Video is an enormous part of the Internet today. At least two thirds of all Internet traffic is streaming video. YouTube is the third most-visited website in the US and the world, and its users add a mind-boggling 300 hours of new content every minute—dwarfing the video produced for broadcast or cable television. And unlike television, online video came into being without government oversight, all due to one important neutral platform for innovation—the Internet. So we should be inclined to think very carefully before subjecting Internet video streaming to new regulation, as the FCC (Federal Communications Commission) proposed in a Notice of Proposed Rulemaking that closed last week, and in which EFF posted a comment.
The proposed rulemaking suggested forcing certain types of online video providers to follow a set of rules created for cable and satellite TV systems under the Communications Act, known as the Multichannel Video Programming Distributor (MVPD) rules. Those rules give video system operators a series of rights and responsibilities. The FCC proposed to apply the MVPD rules to all Internet video services that offer multiple streams of programmed content to which paying subscribers tune-in, but not to those that offer programs that the user can select on demand. The Notice of Proposed Rulemaking doesn't give any good examples of this, but EFF identified one in our comment—Ustream, which allows subscribers to watch multiple channels of advertisement-free content to users who take out Premium Membership.
The FCC's existing MVPD rules were meant to address some such market failures that exist for traditional TV services, such as the limited availability of spectrum for over-the-air broadcasts and the perverse incentives for owners of broadcast content to discriminate in whom they offer that content to for retransmission. MVPD status addresses the latter concern by allowing broadcasters to bargain for access to broadcast channels on non-discriminatory terms, through a process called “retransmission consent”, which works in tandem with a statutory license over the copyrighted works in that content. In exchange, MVPD status carries certain responsibilities such as the requirement to carry certain local programming, and to provide closed-captioning.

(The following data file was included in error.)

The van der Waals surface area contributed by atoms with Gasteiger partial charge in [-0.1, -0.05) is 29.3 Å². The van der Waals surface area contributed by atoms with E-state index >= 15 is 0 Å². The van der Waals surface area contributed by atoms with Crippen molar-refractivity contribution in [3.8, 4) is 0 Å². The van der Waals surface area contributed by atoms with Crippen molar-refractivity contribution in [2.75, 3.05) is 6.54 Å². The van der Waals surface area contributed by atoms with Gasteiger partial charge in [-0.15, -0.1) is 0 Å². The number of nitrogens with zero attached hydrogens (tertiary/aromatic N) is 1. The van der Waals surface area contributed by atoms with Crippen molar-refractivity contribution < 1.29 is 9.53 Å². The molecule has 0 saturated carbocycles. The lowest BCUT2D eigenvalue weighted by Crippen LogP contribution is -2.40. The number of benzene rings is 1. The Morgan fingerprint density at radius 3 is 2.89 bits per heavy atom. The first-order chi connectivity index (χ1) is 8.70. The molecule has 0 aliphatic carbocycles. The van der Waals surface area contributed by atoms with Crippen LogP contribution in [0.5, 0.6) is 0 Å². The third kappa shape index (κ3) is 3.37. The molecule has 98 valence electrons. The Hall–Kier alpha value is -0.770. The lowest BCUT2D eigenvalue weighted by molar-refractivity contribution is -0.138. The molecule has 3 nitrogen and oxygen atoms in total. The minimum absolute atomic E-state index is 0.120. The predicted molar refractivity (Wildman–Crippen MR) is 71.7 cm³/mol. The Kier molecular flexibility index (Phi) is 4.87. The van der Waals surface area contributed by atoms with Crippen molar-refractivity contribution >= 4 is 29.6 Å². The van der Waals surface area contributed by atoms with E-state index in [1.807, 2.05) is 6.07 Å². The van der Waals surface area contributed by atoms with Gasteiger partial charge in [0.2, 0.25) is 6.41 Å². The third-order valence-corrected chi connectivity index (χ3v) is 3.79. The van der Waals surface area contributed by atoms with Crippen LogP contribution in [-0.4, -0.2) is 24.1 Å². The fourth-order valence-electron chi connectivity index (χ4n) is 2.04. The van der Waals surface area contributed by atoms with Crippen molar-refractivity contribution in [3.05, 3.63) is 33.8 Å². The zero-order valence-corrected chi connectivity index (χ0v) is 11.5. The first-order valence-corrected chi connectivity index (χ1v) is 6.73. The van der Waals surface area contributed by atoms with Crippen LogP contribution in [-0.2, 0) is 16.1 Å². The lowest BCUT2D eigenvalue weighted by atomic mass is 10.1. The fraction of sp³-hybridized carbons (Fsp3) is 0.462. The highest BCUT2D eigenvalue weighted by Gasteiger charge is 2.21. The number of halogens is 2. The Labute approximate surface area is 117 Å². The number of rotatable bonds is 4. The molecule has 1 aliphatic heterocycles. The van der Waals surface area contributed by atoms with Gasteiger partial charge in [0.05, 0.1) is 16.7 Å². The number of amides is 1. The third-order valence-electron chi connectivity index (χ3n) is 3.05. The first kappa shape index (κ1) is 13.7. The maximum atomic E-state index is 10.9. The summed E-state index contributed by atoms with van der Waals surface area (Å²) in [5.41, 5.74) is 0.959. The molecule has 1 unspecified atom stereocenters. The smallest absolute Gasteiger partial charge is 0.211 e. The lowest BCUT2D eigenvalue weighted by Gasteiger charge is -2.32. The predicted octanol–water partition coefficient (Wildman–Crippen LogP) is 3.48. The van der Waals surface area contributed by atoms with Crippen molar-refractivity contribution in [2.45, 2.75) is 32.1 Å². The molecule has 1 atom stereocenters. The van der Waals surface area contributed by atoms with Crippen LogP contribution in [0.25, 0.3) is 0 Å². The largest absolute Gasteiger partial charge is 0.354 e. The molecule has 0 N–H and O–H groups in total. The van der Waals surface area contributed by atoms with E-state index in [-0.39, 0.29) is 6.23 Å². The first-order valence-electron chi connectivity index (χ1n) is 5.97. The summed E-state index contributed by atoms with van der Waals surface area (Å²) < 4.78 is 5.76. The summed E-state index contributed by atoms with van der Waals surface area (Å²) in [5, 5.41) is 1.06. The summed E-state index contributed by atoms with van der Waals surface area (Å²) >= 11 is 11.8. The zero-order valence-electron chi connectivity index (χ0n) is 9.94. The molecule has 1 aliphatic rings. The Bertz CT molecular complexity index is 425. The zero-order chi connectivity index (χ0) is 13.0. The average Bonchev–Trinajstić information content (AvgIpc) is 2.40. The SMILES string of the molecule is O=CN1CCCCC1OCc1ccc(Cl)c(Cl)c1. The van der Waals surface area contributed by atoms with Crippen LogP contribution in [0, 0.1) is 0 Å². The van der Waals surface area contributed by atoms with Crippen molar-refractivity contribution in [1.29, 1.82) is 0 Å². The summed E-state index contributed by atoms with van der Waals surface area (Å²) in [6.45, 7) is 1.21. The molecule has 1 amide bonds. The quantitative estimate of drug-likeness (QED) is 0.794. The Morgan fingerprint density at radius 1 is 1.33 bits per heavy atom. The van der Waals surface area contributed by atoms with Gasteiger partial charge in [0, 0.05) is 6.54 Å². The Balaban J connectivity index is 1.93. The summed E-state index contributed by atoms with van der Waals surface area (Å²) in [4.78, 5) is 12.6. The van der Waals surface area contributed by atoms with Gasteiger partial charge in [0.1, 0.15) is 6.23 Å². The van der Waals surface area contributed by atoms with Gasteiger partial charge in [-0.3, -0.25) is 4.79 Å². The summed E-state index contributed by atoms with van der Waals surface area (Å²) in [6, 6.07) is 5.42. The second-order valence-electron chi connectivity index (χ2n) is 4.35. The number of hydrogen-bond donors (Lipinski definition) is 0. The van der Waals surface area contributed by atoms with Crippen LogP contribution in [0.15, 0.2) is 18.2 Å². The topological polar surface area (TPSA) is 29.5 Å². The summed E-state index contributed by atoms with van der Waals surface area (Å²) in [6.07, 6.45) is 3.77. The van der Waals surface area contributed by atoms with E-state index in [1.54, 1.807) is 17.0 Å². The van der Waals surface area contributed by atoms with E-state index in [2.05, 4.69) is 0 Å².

Not all of the same competitive arguments apply online. The Internet's capacity to carry multiple competing streaming video services scales much more readily than traditional broadcasting services do, with their requirements of dedicated facilities and expensive equipment. Internet video streams also have much broader geographical coverage than traditional broadcasts. This makes some of the responsibilities that come with MVPD status irrelevant, such as the local programming requirement (after all, what qualifies as a “local” channel for an Internet video service that streams its content to the whole world?).
The issues of discriminatory access to broadcast content do remain. For many Internet video services, this is unimportant; they carry original content or cable channels, not broadcast channels. Retransmission consent requirements, far from making things easier for these services, might actually impede them, by making them bargain for access to content that is not protected by copyright. This is a concern that we have raised in the context of international negotiations for a new Broadcasting Treaty—for which the FCC's proposed rules, if extended to Internet services, might lay the groundwork.
On the other hand, there are other Internet video services that might seek to offer consumers new options for access to the content they already receive through cable or over-the-air broadcasts, for which the option of the retransmission consent process might be useful. Today, FCC rules give cable and satellite providers easier access to broadcast channels on a fair basis, while Internet-based services often can't get access to broadcast channels at all (think Aereo). Therefore in our comment to the FCC, we suggest that providers be given the option: either to remain unregulated as they are at present, or to opt-in to the MVPD regulatory regime in exchange for the right to access broadcast content on the same preferential terms that cable systems enjoy, while also shouldering some of the same responsibilities as those systems.
An opt-in for Internet-only video services should not affect traditional cable and satellite systems that now have MVPD status, even if they also transmit over the Internet. They should continue to hold the same status regardless of the means of transmission that they choose, and shouldn't be able to shirk their existing responsibilities because they also offer their programming online.
Whether online or offline, video content is a form of expression protected by the First Amendment. This provides the context for regulating any medium for the transmission of such content, and as our comment to the FCC explains, this means refraining from encumbering Internet video platforms with new regulations. Except for the fact that access to broadcast content for Internet streaming services could be improved—something that could be done by providing them with opt-in access to MVPD status—EFF believes that the best way to ensure a competitive, innovative Internet video marketplace is to leave it pretty much alone; which is, after all, how it got where it is today.